So, I asked the question what if people from two different religions want to get married? The answer: Either, one of them converts OR they fly to Cyprus and have a civil marriage.

Since weddings show the status of a family—the more people you invite and the grander the ceremony, fireworks etc. the better the reputation—weddings cost LOTS of money. Some families are ok with having their children elope as it won’t cost them as much BUT, the wedding is still a highly engrained tradition which if not done “right” could create a bit of a scandal.

6)    The country is so small!

I never realized just how small the country of Lebanon is! If there was no traffic it would take about two hours to drive around the gorgeous land. People talk about different towns as if they were far a way, or as if a neighborhood was THAT difficult to get to but honestly I could walk around Beirut’s entirety in a few hours! That, to me, is awesome!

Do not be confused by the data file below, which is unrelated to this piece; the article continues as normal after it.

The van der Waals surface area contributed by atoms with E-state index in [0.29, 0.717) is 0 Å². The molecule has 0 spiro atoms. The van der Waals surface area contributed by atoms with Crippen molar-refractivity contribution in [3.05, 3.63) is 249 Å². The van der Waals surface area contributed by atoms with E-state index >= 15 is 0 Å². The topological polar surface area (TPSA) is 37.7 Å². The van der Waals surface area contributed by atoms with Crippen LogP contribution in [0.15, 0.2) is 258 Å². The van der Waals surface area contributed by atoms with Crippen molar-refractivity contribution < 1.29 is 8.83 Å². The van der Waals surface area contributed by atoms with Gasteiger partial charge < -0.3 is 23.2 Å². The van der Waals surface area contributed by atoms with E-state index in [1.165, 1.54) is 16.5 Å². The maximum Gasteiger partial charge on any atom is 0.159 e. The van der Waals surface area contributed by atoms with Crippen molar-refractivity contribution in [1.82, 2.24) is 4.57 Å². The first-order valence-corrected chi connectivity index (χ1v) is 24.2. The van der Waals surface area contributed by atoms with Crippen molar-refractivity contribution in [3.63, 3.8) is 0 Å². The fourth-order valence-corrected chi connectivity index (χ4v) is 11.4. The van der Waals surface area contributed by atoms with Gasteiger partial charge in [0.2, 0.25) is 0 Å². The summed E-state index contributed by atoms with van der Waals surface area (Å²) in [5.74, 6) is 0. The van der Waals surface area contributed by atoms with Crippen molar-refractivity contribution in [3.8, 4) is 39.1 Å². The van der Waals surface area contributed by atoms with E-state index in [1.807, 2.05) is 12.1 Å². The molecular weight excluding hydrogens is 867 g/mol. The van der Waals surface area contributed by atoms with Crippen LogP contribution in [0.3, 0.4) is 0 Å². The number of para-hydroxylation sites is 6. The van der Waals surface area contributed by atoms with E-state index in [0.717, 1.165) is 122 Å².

7)    Lebanese are the friendliest people EVER!

They are the most warm and hospitable people I have ever met! While some of my classmates get annoyed that the shopkeepers won’t talk to them in Arabic (Lebanese are generally tri-lingual: Arabic, French and English)  a friend of mine told me the true reason: They just want to make it EASIER for you! They want you to feel more comfortable.

I was graciously invited to a wonderful evening dinner party on the first night I arrived in the country. My host, his family and all his friends could not have made me laugh more, smile more or feel more at home! Subsequently, I have been taken out to see the city by the people I met that night and I am always being checked up on. Everyone wants to make sure I am having a good time! And don’t worry: I LOVE IT here!

Note: Dear lebanese readers: if you think I may be wrong in any of my points please correct me! Merci!

Right off the plane I was whisked away to an amazing Lebanese feast in Amioun, a small town north of Beirut